Gushu PuErh is one of the most sought after and expensive categories of tea in the world with tea lovers globally battling to get their hands on that Gushu goodness. But, what is Gushu and is it worth the price?
What is Gushu?
Gushu PuErh tea is made from leaves growing on tea trees which are about 200 years old and above. These trees mainly grow in Yunnan province in China but there are other such wild or semi-wild trees growing in neighbouring regions and countries such as Myanmar and Laos. Some tea trees are older than a thousand years old and clearly, the older the tea trees, the more rare and expensive the tea.
In China, people generally class tea trees by quite rudimentary and basic categorisation of age:
Xiao Shu - Small tea trees
These are the babies of the PuErh world ranging from 0-50 years old and generally growing in very managed terrace garden tea plantations.
Zhong Shu - Middle tea trees
Well established trees about 50-100 years may generally be called Zhong Shu.
Da Shu - Big tea trees
These are majestic trees ranging from about 100-200 years old and are sometimes thrown into the Gushu category by less discerning farmers.
Gu Shu - Ancient tea trees
The big boys with thick trunks and long branches. These are anywhere from 200 up to over a thousand years of age and are generally in slightly off-the-beaten-track forests.
Why does age matter?
There are a bunch of suggested reasons as to why older tea trees produce better tea.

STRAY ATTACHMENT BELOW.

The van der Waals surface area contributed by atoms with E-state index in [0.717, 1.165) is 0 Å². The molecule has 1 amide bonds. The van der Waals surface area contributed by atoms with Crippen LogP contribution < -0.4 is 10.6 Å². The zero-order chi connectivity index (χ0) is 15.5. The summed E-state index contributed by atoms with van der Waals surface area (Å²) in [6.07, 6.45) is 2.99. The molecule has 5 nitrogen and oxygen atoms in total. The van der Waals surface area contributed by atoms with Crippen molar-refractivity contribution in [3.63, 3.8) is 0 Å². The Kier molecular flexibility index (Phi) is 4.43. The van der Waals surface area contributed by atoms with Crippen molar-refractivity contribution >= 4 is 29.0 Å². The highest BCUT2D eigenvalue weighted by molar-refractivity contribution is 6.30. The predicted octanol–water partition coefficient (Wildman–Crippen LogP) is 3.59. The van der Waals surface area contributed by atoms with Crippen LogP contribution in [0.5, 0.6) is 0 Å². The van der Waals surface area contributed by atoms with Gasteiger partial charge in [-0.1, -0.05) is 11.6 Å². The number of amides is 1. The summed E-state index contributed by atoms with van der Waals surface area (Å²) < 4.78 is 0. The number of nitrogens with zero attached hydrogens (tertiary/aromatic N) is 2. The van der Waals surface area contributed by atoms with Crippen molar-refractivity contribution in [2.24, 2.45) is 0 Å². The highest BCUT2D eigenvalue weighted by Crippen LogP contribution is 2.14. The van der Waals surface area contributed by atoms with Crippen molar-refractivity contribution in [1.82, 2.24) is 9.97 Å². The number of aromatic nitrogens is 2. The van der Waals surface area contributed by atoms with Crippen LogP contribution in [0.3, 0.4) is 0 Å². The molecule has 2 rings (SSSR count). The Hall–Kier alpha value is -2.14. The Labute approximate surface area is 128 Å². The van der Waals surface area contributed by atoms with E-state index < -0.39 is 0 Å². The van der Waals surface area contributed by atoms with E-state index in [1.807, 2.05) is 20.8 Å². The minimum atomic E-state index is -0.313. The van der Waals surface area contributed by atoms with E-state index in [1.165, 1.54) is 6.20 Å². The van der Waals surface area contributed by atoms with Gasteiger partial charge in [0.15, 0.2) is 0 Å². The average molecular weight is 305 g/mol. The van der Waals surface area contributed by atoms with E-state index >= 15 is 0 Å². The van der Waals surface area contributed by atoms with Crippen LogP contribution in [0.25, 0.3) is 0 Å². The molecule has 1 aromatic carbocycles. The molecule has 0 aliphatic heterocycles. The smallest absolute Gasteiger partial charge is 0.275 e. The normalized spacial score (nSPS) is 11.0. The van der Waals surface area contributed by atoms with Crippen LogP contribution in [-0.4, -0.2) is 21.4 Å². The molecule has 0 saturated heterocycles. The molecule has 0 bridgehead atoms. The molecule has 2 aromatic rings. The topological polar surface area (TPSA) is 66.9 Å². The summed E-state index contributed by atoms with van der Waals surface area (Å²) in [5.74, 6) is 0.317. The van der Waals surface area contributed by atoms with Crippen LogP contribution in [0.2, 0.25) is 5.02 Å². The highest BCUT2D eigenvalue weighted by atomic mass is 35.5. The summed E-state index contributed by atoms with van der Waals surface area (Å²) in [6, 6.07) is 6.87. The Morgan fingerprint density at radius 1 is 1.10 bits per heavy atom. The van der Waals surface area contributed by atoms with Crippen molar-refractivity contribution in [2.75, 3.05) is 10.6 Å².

1. Older trees grow slower
As a tea ages it becomes more established and does not need to grow quickly for survival. Growth slows and this means that the leaves have time to be pumped full of the minerals drawn from the soil leading to a richer and more complex taste. Faster growing younger trees will be less rich in comparison.
2. Older trees have deeper roots
I once read that the roots of a tree are about equivalent to size and shape of the tree branches. I love looking at a tree and imagining the mirror image of underground roots burrowing through the soil. It stands to reason that older trees will have more roots, bigger roots and deeper roots. All of this means that they have access to mineral rich soil which other trees do not reach and, with their bigger root structure, they are able to draw larger amounts of minerals to feed their leaves. Again, all of this is meant to increase the richness and complexity of the tea.
3. Older trees are semi-wild
Any ancient tea trees which are still growing after hundreds of years must be growing in areas relatively undeveloped areas (we pour out a cup for all the Gushu homies that were uprooted as a victim of development). Don't forget that all of this Gushu hunting craze is relatively modern - a mere blink of a few decades in the long and undulating history of tea in China. Therefore, the protection of these trees is a very recent trend and, any which are still standing, are usually in quite remote and untouched areas. This is, unfortunately, changing, with more and more money in PuErh, we are seeing more big roads being built up to these beautiful forests and I do worry about how this will affect quality.
Do unmanaged and remote gardens make higher quality tea?
Yes and no. On one hand, higher altitudes, diverse ecosystems and a lack of excessive human agricultural activity is a good thing for the tea. On the other hand, leaving the trees to fend for themselves and compete with other plants without any management makes for a beautiful environment but can impact the quality of the tea leaves. Gushu tea trees tend to be grown in managed, semi-wild forests and this tends to produce the sweet spot of tea.